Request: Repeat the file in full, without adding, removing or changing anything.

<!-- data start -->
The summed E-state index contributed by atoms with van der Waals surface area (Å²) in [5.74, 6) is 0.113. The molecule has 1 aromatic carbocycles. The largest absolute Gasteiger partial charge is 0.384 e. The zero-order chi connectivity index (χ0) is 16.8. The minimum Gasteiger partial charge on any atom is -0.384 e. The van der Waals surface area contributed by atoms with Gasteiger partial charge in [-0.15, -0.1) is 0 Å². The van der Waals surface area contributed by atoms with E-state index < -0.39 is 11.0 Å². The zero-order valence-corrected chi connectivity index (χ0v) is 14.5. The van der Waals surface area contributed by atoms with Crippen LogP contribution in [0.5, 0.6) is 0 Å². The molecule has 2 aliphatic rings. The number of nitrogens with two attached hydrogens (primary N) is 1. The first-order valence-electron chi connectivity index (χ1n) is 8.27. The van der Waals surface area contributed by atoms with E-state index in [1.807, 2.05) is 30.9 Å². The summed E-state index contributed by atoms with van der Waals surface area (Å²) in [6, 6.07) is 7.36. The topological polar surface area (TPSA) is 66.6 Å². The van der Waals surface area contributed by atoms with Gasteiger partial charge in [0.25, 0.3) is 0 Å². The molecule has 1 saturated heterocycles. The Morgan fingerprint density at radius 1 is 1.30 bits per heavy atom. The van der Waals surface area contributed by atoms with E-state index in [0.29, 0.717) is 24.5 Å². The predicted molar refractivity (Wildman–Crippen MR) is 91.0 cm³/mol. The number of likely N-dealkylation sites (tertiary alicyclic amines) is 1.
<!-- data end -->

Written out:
The summed E-state index contributed by atoms with van der Waals surface area (Å²) in [5.74, 6) is 0.113. The molecule has 1 aromatic carbocycles. The largest absolute Gasteiger partial charge is 0.384 e. The zero-order chi connectivity index (χ0) is 16.8. The minimum Gasteiger partial charge on any atom is -0.384 e. The van der Waals surface area contributed by atoms with Gasteiger partial charge in [-0.15, -0.1) is 0 Å². The van der Waals surface area contributed by atoms with E-state index < -0.39 is 11.0 Å². The zero-order valence-corrected chi connectivity index (χ0v) is 14.5. The van der Waals surface area contributed by atoms with Crippen LogP contribution in [0.5, 0.6) is 0 Å². The molecule has 2 aliphatic rings. The number of nitrogens with two attached hydrogens (primary N) is 1. The first-order valence-electron chi connectivity index (χ1n) is 8.27. The van der Waals surface area contributed by atoms with E-state index in [1.807, 2.05) is 30.9 Å². The summed E-state index contributed by atoms with van der Waals surface area (Å²) in [6, 6.07) is 7.36. The topological polar surface area (TPSA) is 66.6 Å². The van der Waals surface area contributed by atoms with Gasteiger partial charge in [0.25, 0.3) is 0 Å². The molecule has 1 saturated heterocycles. The Morgan fingerprint density at radius 1 is 1.30 bits per heavy atom. The van der Waals surface area contributed by atoms with E-state index in [0.29, 0.717) is 24.5 Å². The predicted molar refractivity (Wildman–Crippen MR) is 91.0 cm³/mol. The number of likely N-dealkylation sites (tertiary alicyclic amines) is 1.